Scrap the Tube: Alternative Ways to Get Around London

The London Underground, or tube, is an incredibly convenient way of travelling around the city. It covers the centre of London and the surrounding areas that have been divided into 5 zones, making it easy for those living on the outskirts to get into the city for business or pleasure. The London Underground was constructed towards the end of the 19th century with the Metropolitan Railway becoming the world’s very first underground rail, using gas light and wooden carriages. From there, it expanded to the District Railway which completed the Circle Line and has gone from strength to strength, adding another 8 stations to form the underground that we know today. It really was, and still is, a feat of engineering and, even though you do have to experience it at least once on your trip to London, it isn’t a very good way to travel if you want to watch the world go by or want to see the sights of London through your window, you’re more likely to see the back of someone’s head or their armpit instead.

To really experience London, it is best to remain above the ground. If you find travelling by train a more convenient way to travel, you could always take the DLR line which travels along parts of East London. The side of the city usually isn’t the first place tourists visit but it is packed full of history, riverside pubs and shopping experiences and is well worth the trip. The best thing about the DLR is the views that can be seen while darting over the tracks, you can even catch a glimpse of the Cutty Sark and, if you get off at Greenwich, you can head the the Nautical Museum, the Royal Observatory and the Meridian Line.

Cutty Sark, Greenwich

Black cabs are great, especially if you love an adrenaline rush, because these guys will dart into the smallest spaces available on the roads but, with that said, these drivers know the city like the back of their hands. Before gaining their taxi licence, all future black cabbies must sit The Knowledge Taxi test which requires the learner to know no fewer than 320 routes, 20,000 landmarks and 25,000 streets; it has been dubbed one of the hardest tests in the world and there is little wonder why. It can take a wannabe cabbie 2 to 4 years to learn the knowledge so its most certainly a career choice that must be taken seriously. It is a good way to explore, however, you will not want to travel very far in a black cab as they can be quite pricey, especially when a cabbie conveniently forgets the quickest route to where you want to go.

Explore Piccadilly Circus & China Town

You cannot visit London and not travel on the iconic red double decker bus. They can be seen throughout the city; whether they’re running a normal service or taking visitors on tours around the famous landmarks, they’re a proud part of London’s history and are used in abundance by residents and tourists alike. The tours begin all over London and covers sites such as Buckingham Palace, Hyde Park which is just opposite the Park Grand Lancaster Gate hotel London, Trafalgar Square, Piccadilly Circus, Westminster and the Tower of London. If you buy an Oyster Card and top it up, you can hop on and off the buses whenever you want and however many times you like.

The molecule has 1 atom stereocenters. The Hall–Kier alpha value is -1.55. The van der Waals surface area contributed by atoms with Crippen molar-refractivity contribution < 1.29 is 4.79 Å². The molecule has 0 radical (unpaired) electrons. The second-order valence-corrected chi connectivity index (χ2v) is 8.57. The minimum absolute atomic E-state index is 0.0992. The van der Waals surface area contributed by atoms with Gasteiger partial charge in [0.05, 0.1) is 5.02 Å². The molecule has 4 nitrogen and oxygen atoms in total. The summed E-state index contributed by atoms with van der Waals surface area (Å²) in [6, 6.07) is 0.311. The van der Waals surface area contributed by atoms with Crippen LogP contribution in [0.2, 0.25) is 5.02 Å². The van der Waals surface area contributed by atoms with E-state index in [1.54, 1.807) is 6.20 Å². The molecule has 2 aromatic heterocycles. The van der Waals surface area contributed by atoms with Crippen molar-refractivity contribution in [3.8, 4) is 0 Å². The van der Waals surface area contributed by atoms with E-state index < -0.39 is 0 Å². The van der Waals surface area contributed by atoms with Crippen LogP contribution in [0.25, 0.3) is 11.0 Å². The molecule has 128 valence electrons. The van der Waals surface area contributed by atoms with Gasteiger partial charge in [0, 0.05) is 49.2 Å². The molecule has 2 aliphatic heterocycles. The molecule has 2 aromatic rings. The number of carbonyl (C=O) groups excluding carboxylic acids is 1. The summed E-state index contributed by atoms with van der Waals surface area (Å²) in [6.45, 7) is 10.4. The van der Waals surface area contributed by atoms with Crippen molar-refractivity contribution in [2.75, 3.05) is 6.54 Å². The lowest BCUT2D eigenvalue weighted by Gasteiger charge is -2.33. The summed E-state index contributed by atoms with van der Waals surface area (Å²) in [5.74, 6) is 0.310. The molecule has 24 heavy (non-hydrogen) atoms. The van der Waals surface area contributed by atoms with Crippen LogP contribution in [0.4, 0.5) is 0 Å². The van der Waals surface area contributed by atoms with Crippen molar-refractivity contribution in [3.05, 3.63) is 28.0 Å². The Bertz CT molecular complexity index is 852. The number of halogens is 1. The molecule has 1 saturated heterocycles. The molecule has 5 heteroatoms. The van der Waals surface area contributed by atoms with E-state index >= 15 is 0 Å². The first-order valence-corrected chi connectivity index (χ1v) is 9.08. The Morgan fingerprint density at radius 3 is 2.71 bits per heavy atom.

Cycling

If you fancy a more unique approach to sight seeing, you have a vast amount of modes of transport to choose from, for example, you could take a relaxing cruise on the River Thames and take in London from a completely different angle, or you could even hire on the of the Boris Bikes and cycle your way through the city. The River route is great for seeing Westminster, including the Palace and Big Ben, Southbank which includes the London Eye, Greenwich and the O2 arena. It is a great way to tie your trip together, especially if you have done a lot of tourist activities in the heart of the city. Alternatively, you could cycle through London; there are designated cycle areas as well as cycle bays to connect your bike to pretty much anywhere. As well as this, these bikes can be ridden through all of London’s parks which makes it another great way to travel, especially if you’re looking to indulge in a spot of Mother Nature. Why not take a ride to watch the sunrise at Richmond Park where the deer will be stalking the grounds then take a trip to Primrose Hill to survey London’s landscape before heading to Grove Park to stargaze at nightfall. All of this and more can be done by bicycle.

The ways to travel that have been listed are all great ways to get around, however, there is always one way that is cheap, a great way to really explore and will lead you to discover things that you wouldn’t see any other way and that is by walking. Your legs is ultimately the only way to see London simply because the city is filled with so many nooks and crannies, so many secret spots that can easily be missed if you’re in the back of a cab or on a bus. It will be tiring but you will thoroughly enjoy the experience, especially if you play the Blue Plaque game where you see who can find the building that housed the most famous person. Don’t forget to take a stroll down the back streets, there’s always secrets waiting to be discovered!

This entry was posted in London Local Transport and tagged . Bookmark the permalink.

Leave a Reply

Your email address will not be published. Required fields are marked *